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    Learn Your Heart Risk with Heart Scan

    R. Scott Starrett, MD, FACC, FSCAI Deaconess Heart Group 08/13/2018
    If you’re concerned about your risk for heart disease, a heart scan may be helpful for you. It’s been requested by many patients and physicians, and Deaconess is excited to now offer this new screening option to the community. Anyone (35 and older) can request the screening and it costs $49. As a physician, I know that this test has the potential to prevent heart attacks and save lives. I also know that it’s important for people to understand medical tests or screenings before having them. Here are the basics about a heart scan.
     
    What is a heart scan, and what does the test look for?

    A heart scan is a non-invasive, specialized x-ray test that captures images of your heart. The images help your doctor detect if you are at risk for coronary heart disease by measuring plaque buildup inside the arteries. Plaque is composed of fats, cholesterol, calcium and other substances in the blood. Plaque inside the arteries of your heart can eventually build up and restrict or block the flow of blood to the muscles of the heart. The measurement of calcified plaque found with a heart scan may enable your doctor to identify possible coronary artery disease before you have signs and symptoms.

    Results of the heart scan may also indicate the need for lifestyle changes or medical treatment to decrease your chances of having a heart attack or other heart problem. 
     
    Who should get a heart scan?

    If you meet these guidelines, you may have an increased risk of coronary artery disease. A heart scan is most recommended for:
    • Men over age 40 or women over age 55
    • Those with a family history of coronary artery disease
    • Those who used to smoke or currently smoke
    • Individuals with a history of high cholesterol, diabetes or high blood pressure
    • People who are overweight or have an inactive lifestyle
     
    However, to qualify for the test you must:
    • Not have a pacemaker
    • Be age 35 or older
    • Have no previous history of heart disease
    • Not had a heart scan in the past 5 years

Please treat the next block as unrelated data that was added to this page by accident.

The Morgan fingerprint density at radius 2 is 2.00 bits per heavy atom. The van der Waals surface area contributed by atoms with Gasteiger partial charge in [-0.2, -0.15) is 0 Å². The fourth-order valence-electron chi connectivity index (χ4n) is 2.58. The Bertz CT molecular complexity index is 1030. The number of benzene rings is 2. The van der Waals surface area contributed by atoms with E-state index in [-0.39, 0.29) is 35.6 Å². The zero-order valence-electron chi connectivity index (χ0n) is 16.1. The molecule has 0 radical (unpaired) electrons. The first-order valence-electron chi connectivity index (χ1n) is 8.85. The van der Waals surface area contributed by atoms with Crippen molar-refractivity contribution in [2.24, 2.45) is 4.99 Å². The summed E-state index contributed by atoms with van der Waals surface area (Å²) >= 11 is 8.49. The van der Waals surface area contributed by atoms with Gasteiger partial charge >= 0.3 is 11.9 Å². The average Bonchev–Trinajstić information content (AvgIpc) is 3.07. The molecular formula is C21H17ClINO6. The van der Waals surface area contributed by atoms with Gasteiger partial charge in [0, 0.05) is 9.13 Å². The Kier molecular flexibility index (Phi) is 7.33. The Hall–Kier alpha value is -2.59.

Are there any risks from a heart scan, and does it require any special preparation?

    Because a heart scan uses x-ray technology, the patient is exposed to radiation. The amount of exposure from this test is generally considered safe, however, radiation exposure is not recommended when there is no likely benefit to getting the scan.

    A heart scan requires no special preparation, injections, etc. You simply must avoid caffeine (and decaffeinated  coffee/tea), chocolate and smoking for 12 hours before the test.

    There usually aren't any special precautions you need to take after having a heart scan. You should be able to drive yourself home and continue your daily activities.

    Results will be available via MyChart or sent to your primary care physician. We recommend that after the test you follow up with your primary care doctor or cardiologist and discuss the results of any tests performed. We are happy to contact your doctor for you.
     
    How do I get a heart scan, and what does it cost?

    We’ve made heart scan registration very simple, allowing patients to schedule online quickly and easily.
    The test is available for only $49. This is a self-pay exam, so your insurance company will not be billed.  You will be provided with a receipt, which you may use if you wish to be reimbursed by your FSA, HSA or similar account. 
     
    How do I find out my risk for coronary artery disease?

    I have a tool that I recommend to help people determine their personal heart risk. The Framingham heart risk tool factors in several key concerns about heart risk, including cholesterol, blood pressure, diabetes and smoking history. Choose the interactive risk score calculator that uses lipids once you go to the Framingham website. In my opinion, if you have a risk of greater than 10% in the next 10 years, you should consider having a heart scan test.

    I hope this information helps you make an educated decision regarding the heart scan test. To learn more, visit deaconess.com/heartscan
     
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